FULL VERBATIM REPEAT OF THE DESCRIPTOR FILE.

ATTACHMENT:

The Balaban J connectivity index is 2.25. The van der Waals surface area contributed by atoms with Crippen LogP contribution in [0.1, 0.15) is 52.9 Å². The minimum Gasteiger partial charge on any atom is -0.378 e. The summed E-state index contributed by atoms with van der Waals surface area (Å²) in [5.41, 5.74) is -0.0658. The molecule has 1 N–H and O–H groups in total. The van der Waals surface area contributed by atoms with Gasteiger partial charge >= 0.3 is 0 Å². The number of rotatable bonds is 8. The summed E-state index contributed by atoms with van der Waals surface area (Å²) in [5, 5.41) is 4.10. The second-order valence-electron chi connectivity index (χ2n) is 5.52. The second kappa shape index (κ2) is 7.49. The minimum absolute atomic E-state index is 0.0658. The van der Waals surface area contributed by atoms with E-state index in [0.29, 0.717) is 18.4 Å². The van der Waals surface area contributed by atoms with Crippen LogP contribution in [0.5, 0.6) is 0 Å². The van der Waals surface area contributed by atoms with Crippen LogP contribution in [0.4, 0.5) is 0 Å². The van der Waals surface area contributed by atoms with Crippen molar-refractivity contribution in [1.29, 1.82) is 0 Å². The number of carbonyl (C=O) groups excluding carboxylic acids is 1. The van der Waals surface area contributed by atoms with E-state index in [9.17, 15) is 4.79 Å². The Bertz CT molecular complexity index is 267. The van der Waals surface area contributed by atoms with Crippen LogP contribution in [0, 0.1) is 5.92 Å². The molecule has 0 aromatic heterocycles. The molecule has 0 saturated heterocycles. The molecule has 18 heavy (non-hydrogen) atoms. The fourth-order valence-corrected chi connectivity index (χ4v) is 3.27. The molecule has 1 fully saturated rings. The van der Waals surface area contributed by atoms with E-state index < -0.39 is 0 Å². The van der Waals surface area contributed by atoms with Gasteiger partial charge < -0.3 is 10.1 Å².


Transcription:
The Balaban J connectivity index is 2.25. The van der Waals surface area contributed by atoms with Crippen LogP contribution in [0.1, 0.15) is 52.9 Å². The minimum Gasteiger partial charge on any atom is -0.378 e. The summed E-state index contributed by atoms with van der Waals surface area (Å²) in [5.41, 5.74) is -0.0658. The molecule has 1 N–H and O–H groups in total. The van der Waals surface area contributed by atoms with Gasteiger partial charge >= 0.3 is 0 Å². The number of rotatable bonds is 8. The summed E-state index contributed by atoms with van der Waals surface area (Å²) in [5, 5.41) is 4.10. The second-order valence-electron chi connectivity index (χ2n) is 5.52. The second kappa shape index (κ2) is 7.49. The minimum absolute atomic E-state index is 0.0658. The van der Waals surface area contributed by atoms with E-state index in [0.29, 0.717) is 18.4 Å². The van der Waals surface area contributed by atoms with Crippen LogP contribution in [0.5, 0.6) is 0 Å². The van der Waals surface area contributed by atoms with Crippen LogP contribution in [0.4, 0.5) is 0 Å². The van der Waals surface area contributed by atoms with Crippen molar-refractivity contribution in [1.29, 1.82) is 0 Å². The number of carbonyl (C=O) groups excluding carboxylic acids is 1. The van der Waals surface area contributed by atoms with E-state index in [9.17, 15) is 4.79 Å². The Bertz CT molecular complexity index is 267. The van der Waals surface area contributed by atoms with Crippen LogP contribution in [0, 0.1) is 5.92 Å². The molecule has 0 aromatic heterocycles. The molecule has 0 saturated heterocycles. The molecule has 18 heavy (non-hydrogen) atoms. The fourth-order valence-corrected chi connectivity index (χ4v) is 3.27. The molecule has 1 fully saturated rings. The van der Waals surface area contributed by atoms with E-state index < -0.39 is 0 Å². The van der Waals surface area contributed by atoms with Gasteiger partial charge < -0.3 is 10.1 Å².